Individual samples of whole corn kernels, shelled almonds, and non infant cereal containing powdered milk were divided into two 25 g portions. One portion was kept as a blank. The other was spiked with aflatoxin standards at the EU levels as described below. Both portions were then carried through the VICAM AflaTest cleanup procedure.
Each sample was spiked at 4 µg/kg total B and G (1.54 µg/kg B1). This was achieved by adding 384.6 µL of a 0.26 mg/L solution to the blender for the sample preparation. In addition, the cereal containing powdered milk was spiked at 0.05 µg/kg M1 by adding 125.0 µL of a 0.01mg/L solution of M1.
The resulting solution, assuming 100% recovery, had a calculated concentration of 1000 ng/L total aflatoxins B, G, and 12.5 ng/L M1 (spiked cereal). A total of 20 µL was injected for UPLC-FLR analysis.
The separation of the aflatoxins analyzed in this work was achieved in a run time of less than 4 min. Figure 2 shows a representative overlay of the six different concentrations of the standard mixes.
The response of B1 and G1 was less than B2 and G2 due to the quenching effect of the solvents on the fluorescence of these two compounds. However, the ACQUITY FLR Detector with the large volume flow cell was easily able to detect B1 and G1 at the required levels without derivatization.
Quantitation of the spiked samples was calculated against a calibration curve for each of the analytes. Figure 3 shows the calibration curves for each of the analytes. The coefficient of determination (R2) was >0.995 for all analytes.
The concentration ranges, shown in Table 1, were selected to bracket the concentration of the extracts from samples that were fortified at the legislated levels.
Figure 4 shows chromatograms of the unspiked and spiked corn, almonds, and cereal, respectively. Traces of B1 and B2 were found in the unspiked matrices, the largest amount being 0.025 µg/kg B1 in corn, well below the regulated limit of 2 µg/kg. Pertinent sections of the chromatograms have been rescaled to highlight this. These amounts were subtracted from the recovered amounts prior to the calculation of the percentage recovery. The percentage recovery for each of the analytes is shown in Table 2. All of the recoveries ranged between 84% and 116%. A magnified portion of the spiked cereal sample is included in an inset to Figure 4 to more clearly show the M1 peak that was detected.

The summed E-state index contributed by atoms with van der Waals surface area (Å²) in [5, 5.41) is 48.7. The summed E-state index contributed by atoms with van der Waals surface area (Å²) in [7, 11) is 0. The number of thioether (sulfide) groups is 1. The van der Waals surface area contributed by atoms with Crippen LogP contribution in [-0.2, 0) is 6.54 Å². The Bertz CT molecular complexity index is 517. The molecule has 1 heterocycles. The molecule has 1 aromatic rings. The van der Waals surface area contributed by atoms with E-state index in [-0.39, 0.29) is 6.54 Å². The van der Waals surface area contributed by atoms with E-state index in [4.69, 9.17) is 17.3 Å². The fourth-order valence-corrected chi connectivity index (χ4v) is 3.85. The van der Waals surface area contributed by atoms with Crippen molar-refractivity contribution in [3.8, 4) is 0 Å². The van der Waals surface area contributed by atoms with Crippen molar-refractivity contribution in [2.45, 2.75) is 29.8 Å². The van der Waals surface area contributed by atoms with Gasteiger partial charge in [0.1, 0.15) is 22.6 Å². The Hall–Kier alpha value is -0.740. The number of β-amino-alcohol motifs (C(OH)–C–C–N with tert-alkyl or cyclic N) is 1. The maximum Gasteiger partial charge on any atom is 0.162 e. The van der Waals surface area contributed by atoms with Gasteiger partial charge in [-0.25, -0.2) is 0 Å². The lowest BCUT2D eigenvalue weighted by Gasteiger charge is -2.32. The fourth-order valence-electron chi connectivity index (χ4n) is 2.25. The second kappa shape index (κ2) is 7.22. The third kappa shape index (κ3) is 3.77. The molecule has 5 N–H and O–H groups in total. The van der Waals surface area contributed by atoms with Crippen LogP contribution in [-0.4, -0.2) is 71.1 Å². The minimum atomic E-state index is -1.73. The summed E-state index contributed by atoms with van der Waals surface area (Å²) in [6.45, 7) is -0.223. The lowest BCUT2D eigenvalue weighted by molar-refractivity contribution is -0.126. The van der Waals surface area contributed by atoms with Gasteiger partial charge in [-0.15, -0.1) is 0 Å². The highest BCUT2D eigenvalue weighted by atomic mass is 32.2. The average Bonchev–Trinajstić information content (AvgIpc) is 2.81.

Table 3 lists the retention time and area reproducibility for 3 injections of each of the different spiked matrices. The retention time repeatability for all injections of both standards in solvent and spiked samples is shown in Table 4. These data are from a total of 27 injections.
In this work, the ACQUITY UPLC H-Class System, coupled with a large volume flow cell, enabled the quantitative analysis of aflatoxins using fluorescence without derivatization. Eliminating the derivatization step reduces the additional post-column volume that can lead to band broadening, and thereby ensures that high signal-to-noise ratios are maintained. With fewer instrument modules there is less training, troubleshooting, and upkeep.
Using the AflaTest cleanup procedure, aflatoxins were extracted from three different matrices with excellent recoveries. The most stringent worldwide regulated limits for each of the aflatoxins was achieved in the matrices tested.
The ACQUITY UPLC H-Class System, used with the Aflatoxin Analysis Application Kit, provides an easy-to-use solution for the detection of aflatoxins. The ability to automatically blend up to four solvents removes the need for premixing of mobile phases, and provides added flexibility for method development. The short run time of less than 4 minutes increases throughput, compared with HPLC methods, thereby improving laboratory productivity.
We thank Marjorie Radlo, Nancy Zabe, and the staff of VICAM for their assistance with this study.
720003644, July 2010